Joining the conversation is Natalie Berg, global research director at Planet Retail. Could recent price deflation account for some of the turnover decline? “Hypermarkets used to win on price and assortment,” Berg says. “Today we have discounters and the internet. So, yes partly price deflation in certain categories like electronics. However, it’s more a case of shoppers defecting to other more relevant channels such as discounters and c-stores, as well as online. The concept is dated.”

In what way, we wonder. “Consumers used to venture out of town to hypermarkets for low prices,” Berg explains. “However, today the blurring of discount and convenience means that low prices are readily available on the high street, leaving little incentive to travel to hypermarkets. Similarly, online continues to gain momentum throughout Europe, bringing all of the products (and more) and prices typically available in a hypermarket right to the consumer’s home.”

Vincent Verdier, director of insight consultancy at Kantar Retail, concurs with Berg and Vandenheede, but adds a proviso: “If you look at the blunt data over, let’s say, five to ten years, then yes the channel is losing share. That’s a fact. So, on that basis I would agree 100% with Jean-Jacques and Natalie. But are all hypermarket retailers doomed? No, I don’t think that’s the case.” Citing market share figures from Kantar Worldpanel, Verdier says that the downward trend is not evenly spread across the channel, even in Western Europe, where the format originated. “Some hypermarket operators are having trouble, while there is some growth being witnessed for others: Leclerc, Tesco Extra, Kaufland for example. Hypermarket is the fastest-growing channel in Russia and as far south as Turkey it’s not declining.”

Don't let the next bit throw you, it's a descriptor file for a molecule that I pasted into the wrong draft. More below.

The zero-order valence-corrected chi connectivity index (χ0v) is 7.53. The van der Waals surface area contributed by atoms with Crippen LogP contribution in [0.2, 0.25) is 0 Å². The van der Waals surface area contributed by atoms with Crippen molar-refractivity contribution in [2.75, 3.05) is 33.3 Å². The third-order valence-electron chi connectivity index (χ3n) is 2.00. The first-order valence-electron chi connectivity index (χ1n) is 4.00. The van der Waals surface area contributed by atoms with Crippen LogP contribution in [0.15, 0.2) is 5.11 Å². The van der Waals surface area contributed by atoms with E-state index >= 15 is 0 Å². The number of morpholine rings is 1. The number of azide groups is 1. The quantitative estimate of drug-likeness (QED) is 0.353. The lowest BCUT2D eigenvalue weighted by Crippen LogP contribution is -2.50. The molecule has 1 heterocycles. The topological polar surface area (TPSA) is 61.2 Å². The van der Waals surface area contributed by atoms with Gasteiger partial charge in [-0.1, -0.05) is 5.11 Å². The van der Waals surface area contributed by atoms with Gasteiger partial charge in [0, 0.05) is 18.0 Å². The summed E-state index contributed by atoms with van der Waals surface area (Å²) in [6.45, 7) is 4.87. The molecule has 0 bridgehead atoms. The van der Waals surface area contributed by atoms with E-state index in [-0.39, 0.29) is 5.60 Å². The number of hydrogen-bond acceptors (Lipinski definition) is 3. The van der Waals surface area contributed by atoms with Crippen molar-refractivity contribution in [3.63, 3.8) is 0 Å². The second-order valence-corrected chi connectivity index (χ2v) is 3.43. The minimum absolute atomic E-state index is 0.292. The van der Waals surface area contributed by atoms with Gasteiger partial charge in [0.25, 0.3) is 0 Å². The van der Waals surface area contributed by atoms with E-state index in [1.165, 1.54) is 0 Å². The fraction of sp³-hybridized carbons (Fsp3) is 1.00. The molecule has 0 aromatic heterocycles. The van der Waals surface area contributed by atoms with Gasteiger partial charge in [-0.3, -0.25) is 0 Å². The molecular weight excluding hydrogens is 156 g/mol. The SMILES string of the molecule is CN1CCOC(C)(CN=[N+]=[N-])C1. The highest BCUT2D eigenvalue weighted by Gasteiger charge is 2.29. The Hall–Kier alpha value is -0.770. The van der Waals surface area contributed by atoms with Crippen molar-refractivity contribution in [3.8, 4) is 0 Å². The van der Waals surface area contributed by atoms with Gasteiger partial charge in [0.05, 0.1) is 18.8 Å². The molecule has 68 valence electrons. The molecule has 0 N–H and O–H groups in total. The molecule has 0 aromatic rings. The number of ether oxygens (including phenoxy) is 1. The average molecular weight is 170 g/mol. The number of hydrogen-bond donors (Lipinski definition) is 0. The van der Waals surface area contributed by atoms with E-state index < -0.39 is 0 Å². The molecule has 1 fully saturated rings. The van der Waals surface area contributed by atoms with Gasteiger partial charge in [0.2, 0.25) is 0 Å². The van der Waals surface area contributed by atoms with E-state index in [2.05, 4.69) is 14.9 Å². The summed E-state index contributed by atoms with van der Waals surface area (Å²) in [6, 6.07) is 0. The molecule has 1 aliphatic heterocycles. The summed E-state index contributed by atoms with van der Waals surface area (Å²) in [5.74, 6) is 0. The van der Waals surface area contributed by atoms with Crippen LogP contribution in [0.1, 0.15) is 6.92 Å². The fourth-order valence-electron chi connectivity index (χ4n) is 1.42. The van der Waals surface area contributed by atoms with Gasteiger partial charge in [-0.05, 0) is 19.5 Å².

“Western Europe is the problem child,” Natalie Berg says, adding weight to this argument. “The market is saturated and legislative restraints make it virtually impossible to open new stores. There is still plenty of growth for hypermarkets in emerging markets, but we are likely to see a new wave of expansion through the compact hypermarket format. Despite trading from a smaller footprint, compact hypers tend to be just as profitable as a traditional hypermarket. The advantages? Lower operating costs means lower prices, which enables retailers to reach out new consumers in areas that may not otherwise support a full hypermarket. Walmart has had tons of success with this in Latin America and they just opened their first one in China.”